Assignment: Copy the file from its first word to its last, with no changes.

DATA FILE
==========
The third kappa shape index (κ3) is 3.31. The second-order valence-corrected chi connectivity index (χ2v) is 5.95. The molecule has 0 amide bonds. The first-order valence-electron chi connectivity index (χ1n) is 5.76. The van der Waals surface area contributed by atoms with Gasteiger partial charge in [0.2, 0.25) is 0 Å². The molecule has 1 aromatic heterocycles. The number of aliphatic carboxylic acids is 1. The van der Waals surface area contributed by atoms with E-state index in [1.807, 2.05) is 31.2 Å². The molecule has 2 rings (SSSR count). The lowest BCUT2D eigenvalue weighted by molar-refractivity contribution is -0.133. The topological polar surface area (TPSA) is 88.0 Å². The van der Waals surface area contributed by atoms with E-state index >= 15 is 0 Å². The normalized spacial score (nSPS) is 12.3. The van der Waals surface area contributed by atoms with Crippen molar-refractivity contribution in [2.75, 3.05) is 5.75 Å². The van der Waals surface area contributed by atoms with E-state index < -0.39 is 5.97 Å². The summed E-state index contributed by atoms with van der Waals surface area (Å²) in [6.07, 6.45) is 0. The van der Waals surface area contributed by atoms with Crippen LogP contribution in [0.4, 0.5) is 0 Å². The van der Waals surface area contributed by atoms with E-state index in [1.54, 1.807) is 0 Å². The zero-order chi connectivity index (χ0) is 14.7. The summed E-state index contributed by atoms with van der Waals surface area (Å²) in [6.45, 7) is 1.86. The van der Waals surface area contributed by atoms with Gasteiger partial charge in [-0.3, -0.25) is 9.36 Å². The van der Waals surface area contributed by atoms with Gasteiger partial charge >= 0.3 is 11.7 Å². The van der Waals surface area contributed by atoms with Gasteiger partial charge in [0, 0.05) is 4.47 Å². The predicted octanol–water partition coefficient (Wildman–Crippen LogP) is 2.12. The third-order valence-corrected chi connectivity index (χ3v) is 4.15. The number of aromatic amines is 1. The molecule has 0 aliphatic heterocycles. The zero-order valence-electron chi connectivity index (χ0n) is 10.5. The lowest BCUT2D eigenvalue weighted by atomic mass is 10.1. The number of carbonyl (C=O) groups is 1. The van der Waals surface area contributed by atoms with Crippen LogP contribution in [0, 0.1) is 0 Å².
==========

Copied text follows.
The third kappa shape index (κ3) is 3.31. The second-order valence-corrected chi connectivity index (χ2v) is 5.95. The molecule has 0 amide bonds. The first-order valence-electron chi connectivity index (χ1n) is 5.76. The van der Waals surface area contributed by atoms with Gasteiger partial charge in [0.2, 0.25) is 0 Å². The molecule has 1 aromatic heterocycles. The number of aliphatic carboxylic acids is 1. The van der Waals surface area contributed by atoms with E-state index in [1.807, 2.05) is 31.2 Å². The molecule has 2 rings (SSSR count). The lowest BCUT2D eigenvalue weighted by molar-refractivity contribution is -0.133. The topological polar surface area (TPSA) is 88.0 Å². The van der Waals surface area contributed by atoms with E-state index >= 15 is 0 Å². The normalized spacial score (nSPS) is 12.3. The van der Waals surface area contributed by atoms with Crippen molar-refractivity contribution in [2.75, 3.05) is 5.75 Å². The van der Waals surface area contributed by atoms with E-state index < -0.39 is 5.97 Å². The summed E-state index contributed by atoms with van der Waals surface area (Å²) in [6.07, 6.45) is 0. The van der Waals surface area contributed by atoms with Crippen LogP contribution in [0.4, 0.5) is 0 Å². The van der Waals surface area contributed by atoms with E-state index in [1.54, 1.807) is 0 Å². The zero-order chi connectivity index (χ0) is 14.7. The summed E-state index contributed by atoms with van der Waals surface area (Å²) in [6.45, 7) is 1.86. The van der Waals surface area contributed by atoms with Gasteiger partial charge in [-0.3, -0.25) is 9.36 Å². The van der Waals surface area contributed by atoms with Gasteiger partial charge >= 0.3 is 11.7 Å². The van der Waals surface area contributed by atoms with Gasteiger partial charge in [0, 0.05) is 4.47 Å². The predicted octanol–water partition coefficient (Wildman–Crippen LogP) is 2.12. The third-order valence-corrected chi connectivity index (χ3v) is 4.15. The number of aromatic amines is 1. The molecule has 0 aliphatic heterocycles. The zero-order valence-electron chi connectivity index (χ0n) is 10.5. The lowest BCUT2D eigenvalue weighted by atomic mass is 10.1. The number of carbonyl (C=O) groups is 1. The van der Waals surface area contributed by atoms with Crippen LogP contribution in [0, 0.1) is 0 Å².